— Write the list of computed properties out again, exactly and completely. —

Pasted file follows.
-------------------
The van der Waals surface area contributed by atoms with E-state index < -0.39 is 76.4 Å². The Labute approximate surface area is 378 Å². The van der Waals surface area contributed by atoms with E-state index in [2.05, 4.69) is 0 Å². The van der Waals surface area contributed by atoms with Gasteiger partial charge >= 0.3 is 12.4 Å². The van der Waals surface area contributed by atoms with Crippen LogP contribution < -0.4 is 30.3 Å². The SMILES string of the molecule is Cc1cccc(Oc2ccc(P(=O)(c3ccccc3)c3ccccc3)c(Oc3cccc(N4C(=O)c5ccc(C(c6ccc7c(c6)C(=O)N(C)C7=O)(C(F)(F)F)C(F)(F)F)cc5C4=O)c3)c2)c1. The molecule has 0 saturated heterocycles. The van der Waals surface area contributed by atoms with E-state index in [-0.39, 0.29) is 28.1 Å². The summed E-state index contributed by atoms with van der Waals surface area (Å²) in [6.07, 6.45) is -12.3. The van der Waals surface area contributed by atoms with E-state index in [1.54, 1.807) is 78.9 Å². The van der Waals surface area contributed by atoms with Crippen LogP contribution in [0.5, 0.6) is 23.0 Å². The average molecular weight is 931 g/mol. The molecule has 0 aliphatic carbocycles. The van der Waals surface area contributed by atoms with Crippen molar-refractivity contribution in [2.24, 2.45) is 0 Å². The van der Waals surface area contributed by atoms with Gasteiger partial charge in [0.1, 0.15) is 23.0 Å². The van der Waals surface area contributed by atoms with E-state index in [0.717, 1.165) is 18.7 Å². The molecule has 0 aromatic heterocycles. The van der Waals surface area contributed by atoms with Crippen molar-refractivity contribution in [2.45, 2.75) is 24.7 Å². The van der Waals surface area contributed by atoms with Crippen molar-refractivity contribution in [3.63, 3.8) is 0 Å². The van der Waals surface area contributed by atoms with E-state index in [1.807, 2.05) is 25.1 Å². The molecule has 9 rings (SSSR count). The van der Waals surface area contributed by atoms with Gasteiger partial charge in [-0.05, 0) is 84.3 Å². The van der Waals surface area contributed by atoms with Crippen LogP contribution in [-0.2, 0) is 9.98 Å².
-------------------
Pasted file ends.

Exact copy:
The van der Waals surface area contributed by atoms with E-state index < -0.39 is 76.4 Å². The Labute approximate surface area is 378 Å². The van der Waals surface area contributed by atoms with E-state index in [2.05, 4.69) is 0 Å². The van der Waals surface area contributed by atoms with Gasteiger partial charge >= 0.3 is 12.4 Å². The van der Waals surface area contributed by atoms with Crippen LogP contribution < -0.4 is 30.3 Å². The SMILES string of the molecule is Cc1cccc(Oc2ccc(P(=O)(c3ccccc3)c3ccccc3)c(Oc3cccc(N4C(=O)c5ccc(C(c6ccc7c(c6)C(=O)N(C)C7=O)(C(F)(F)F)C(F)(F)F)cc5C4=O)c3)c2)c1. The molecule has 0 saturated heterocycles. The van der Waals surface area contributed by atoms with E-state index in [-0.39, 0.29) is 28.1 Å². The summed E-state index contributed by atoms with van der Waals surface area (Å²) in [6.07, 6.45) is -12.3. The van der Waals surface area contributed by atoms with E-state index in [1.54, 1.807) is 78.9 Å². The van der Waals surface area contributed by atoms with Crippen LogP contribution in [0.5, 0.6) is 23.0 Å². The average molecular weight is 931 g/mol. The molecule has 0 aliphatic carbocycles. The van der Waals surface area contributed by atoms with Crippen molar-refractivity contribution in [2.24, 2.45) is 0 Å². The van der Waals surface area contributed by atoms with Gasteiger partial charge in [0.1, 0.15) is 23.0 Å². The van der Waals surface area contributed by atoms with E-state index in [0.717, 1.165) is 18.7 Å². The molecule has 0 aromatic heterocycles. The van der Waals surface area contributed by atoms with Crippen molar-refractivity contribution in [2.45, 2.75) is 24.7 Å². The van der Waals surface area contributed by atoms with Crippen molar-refractivity contribution in [3.63, 3.8) is 0 Å². The van der Waals surface area contributed by atoms with E-state index in [1.807, 2.05) is 25.1 Å². The molecule has 9 rings (SSSR count). The van der Waals surface area contributed by atoms with Gasteiger partial charge in [-0.05, 0) is 84.3 Å². The van der Waals surface area contributed by atoms with Crippen LogP contribution in [-0.2, 0) is 9.98 Å².